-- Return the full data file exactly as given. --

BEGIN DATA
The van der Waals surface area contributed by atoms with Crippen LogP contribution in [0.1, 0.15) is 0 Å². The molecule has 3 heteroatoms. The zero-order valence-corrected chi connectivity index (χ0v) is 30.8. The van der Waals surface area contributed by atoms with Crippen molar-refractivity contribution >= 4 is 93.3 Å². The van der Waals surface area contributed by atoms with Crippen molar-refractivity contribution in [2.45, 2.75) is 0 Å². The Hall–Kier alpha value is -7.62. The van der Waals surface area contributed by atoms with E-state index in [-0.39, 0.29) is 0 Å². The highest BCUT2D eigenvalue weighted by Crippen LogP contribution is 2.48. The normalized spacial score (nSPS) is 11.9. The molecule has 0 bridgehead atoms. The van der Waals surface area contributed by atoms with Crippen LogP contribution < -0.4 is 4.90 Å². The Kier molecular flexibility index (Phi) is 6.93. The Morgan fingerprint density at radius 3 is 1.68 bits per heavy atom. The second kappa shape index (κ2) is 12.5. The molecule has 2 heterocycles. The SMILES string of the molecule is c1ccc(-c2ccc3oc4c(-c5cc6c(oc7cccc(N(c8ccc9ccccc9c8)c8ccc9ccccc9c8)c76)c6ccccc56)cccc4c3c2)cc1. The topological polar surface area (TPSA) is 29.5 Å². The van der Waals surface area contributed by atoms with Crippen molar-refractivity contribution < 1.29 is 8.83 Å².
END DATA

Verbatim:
The van der Waals surface area contributed by atoms with Crippen LogP contribution in [0.1, 0.15) is 0 Å². The molecule has 3 heteroatoms. The zero-order valence-corrected chi connectivity index (χ0v) is 30.8. The van der Waals surface area contributed by atoms with Crippen molar-refractivity contribution >= 4 is 93.3 Å². The van der Waals surface area contributed by atoms with Crippen molar-refractivity contribution in [2.45, 2.75) is 0 Å². The Hall–Kier alpha value is -7.62. The van der Waals surface area contributed by atoms with E-state index in [-0.39, 0.29) is 0 Å². The highest BCUT2D eigenvalue weighted by Crippen LogP contribution is 2.48. The normalized spacial score (nSPS) is 11.9. The molecule has 0 bridgehead atoms. The van der Waals surface area contributed by atoms with Crippen LogP contribution < -0.4 is 4.90 Å². The Kier molecular flexibility index (Phi) is 6.93. The Morgan fingerprint density at radius 3 is 1.68 bits per heavy atom. The second kappa shape index (κ2) is 12.5. The molecule has 2 heterocycles. The SMILES string of the molecule is c1ccc(-c2ccc3oc4c(-c5cc6c(oc7cccc(N(c8ccc9ccccc9c8)c8ccc9ccccc9c8)c76)c6ccccc56)cccc4c3c2)cc1. The topological polar surface area (TPSA) is 29.5 Å². The van der Waals surface area contributed by atoms with Crippen molar-refractivity contribution < 1.29 is 8.83 Å².